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Young reporter learns figure skating etiquette from crowd

10 March 2019


At Platinum Arena, there isn’t just a routine for the competitors, but also one for the fans as well. For a newbie to figure skating like me, figuring out how to just watch the competition was a learning experience.


As the competitors enter the ice, the crowd erupts into applause. Then, as they get into their starting position, the arena goes dead silent, so quiet you could hear a pin drop. The music begins, and depending on the type of rhythm the spectators either clap or sing along, sometimes both.


They applaud every impressive move, gasp when a skater falls, and cheer when they land a big jump. When the contestant ends and takes his or her bows, toys are thrown onto the ice. The arena settles down as the skaters leave the rink, and then as soon as the athletes enter the waiting area and are shown on the big screen the crowd erupts again. It’s essentially the same for every routine, but usually Russian competitors receive more engagement from the audience.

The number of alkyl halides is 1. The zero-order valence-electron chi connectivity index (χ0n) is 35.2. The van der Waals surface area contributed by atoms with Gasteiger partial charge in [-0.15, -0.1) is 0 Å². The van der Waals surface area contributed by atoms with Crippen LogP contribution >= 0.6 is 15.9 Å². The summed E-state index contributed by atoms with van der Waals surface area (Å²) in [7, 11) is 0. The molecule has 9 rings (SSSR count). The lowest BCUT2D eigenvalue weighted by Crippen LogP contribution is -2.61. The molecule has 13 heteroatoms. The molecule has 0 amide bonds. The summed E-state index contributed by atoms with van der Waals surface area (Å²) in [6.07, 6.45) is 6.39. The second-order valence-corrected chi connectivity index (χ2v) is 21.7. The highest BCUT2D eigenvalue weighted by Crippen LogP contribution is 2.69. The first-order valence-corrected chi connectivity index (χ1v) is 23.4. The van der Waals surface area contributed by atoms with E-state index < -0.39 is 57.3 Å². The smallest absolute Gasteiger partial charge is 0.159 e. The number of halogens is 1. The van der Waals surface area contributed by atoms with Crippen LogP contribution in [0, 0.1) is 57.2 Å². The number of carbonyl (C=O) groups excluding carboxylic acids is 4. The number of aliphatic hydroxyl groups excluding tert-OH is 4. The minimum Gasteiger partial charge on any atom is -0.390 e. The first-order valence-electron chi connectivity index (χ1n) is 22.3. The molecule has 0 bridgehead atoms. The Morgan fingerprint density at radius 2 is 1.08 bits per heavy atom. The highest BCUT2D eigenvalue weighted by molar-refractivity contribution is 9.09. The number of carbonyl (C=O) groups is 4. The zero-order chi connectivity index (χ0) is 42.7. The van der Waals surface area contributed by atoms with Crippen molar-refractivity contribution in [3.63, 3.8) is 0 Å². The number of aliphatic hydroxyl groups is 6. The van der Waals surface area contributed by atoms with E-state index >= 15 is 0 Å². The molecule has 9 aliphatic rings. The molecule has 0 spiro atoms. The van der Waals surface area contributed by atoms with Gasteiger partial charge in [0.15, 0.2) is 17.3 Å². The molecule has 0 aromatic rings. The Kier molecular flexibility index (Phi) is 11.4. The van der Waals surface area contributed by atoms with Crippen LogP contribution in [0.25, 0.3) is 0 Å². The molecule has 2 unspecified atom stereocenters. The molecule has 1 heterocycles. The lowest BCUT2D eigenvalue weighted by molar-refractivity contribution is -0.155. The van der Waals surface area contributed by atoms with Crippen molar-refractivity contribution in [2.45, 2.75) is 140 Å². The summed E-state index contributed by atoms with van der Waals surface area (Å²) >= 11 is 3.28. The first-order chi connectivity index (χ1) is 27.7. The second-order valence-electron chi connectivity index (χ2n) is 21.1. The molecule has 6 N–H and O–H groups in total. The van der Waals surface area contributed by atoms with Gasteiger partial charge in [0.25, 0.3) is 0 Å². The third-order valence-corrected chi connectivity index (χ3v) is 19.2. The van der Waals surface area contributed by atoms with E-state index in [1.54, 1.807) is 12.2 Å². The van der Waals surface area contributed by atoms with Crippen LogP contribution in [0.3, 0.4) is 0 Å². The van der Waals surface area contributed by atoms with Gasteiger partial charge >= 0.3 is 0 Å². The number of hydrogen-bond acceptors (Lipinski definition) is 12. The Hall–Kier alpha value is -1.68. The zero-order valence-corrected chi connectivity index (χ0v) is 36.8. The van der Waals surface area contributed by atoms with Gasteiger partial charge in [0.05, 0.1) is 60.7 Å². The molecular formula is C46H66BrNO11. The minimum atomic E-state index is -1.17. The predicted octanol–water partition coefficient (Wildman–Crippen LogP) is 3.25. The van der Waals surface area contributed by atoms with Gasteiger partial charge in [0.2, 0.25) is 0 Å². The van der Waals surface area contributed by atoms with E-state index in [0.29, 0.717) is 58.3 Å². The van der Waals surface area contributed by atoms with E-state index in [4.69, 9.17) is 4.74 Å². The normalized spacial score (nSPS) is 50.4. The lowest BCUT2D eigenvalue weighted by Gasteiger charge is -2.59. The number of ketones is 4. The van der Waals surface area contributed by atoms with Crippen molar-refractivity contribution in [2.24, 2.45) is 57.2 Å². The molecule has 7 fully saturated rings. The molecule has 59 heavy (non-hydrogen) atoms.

During the performance one must be quiet, I quickly learned, as fellow spectators will snicker and shush you if you talk too loudly.


I had never seen figure skating in person until the first day of the competition here at the Winter Universiade. Sure, I had watched it on television during the Olympics, but watching it in person was a totally different experience.


I’ve heard the term ‘smart crowd’ thrown around at other sporting events, used at times when the spectators’ reactions are spot on. Well, I don’t think I’ve seen a smarter crowd then the one at Platinum Arena.


If a skater falls, there are no boos. There are no loud exclamations or people talking loudly trying to figure out what’s going on. Instead, the fans applaud and cheer, almost like they are trying to show the skater that it’s okay, that a mistake won’t kill them and that they are behind them 100 percent.


My favorite moment by far came during Thursday’s men’s final. Italy’s Matteo Rizzo performed to a Queen medley, an upbeat mix of all of the British band’s classics. The crowd ate it up and was on its feet singing and dancing the entire time. It felt like a show, and the spectators were having a grand old time watching the performance.


Four days of attending figure skating by no means makes me an expert on the sport, but with the help of this ‘smart crowd,’ I now know how to enjoy its beauty and difficulty.


By FISU International Young Reporter Danielle Allentuck at the Krasnoyarsk 2019 Winter Universiade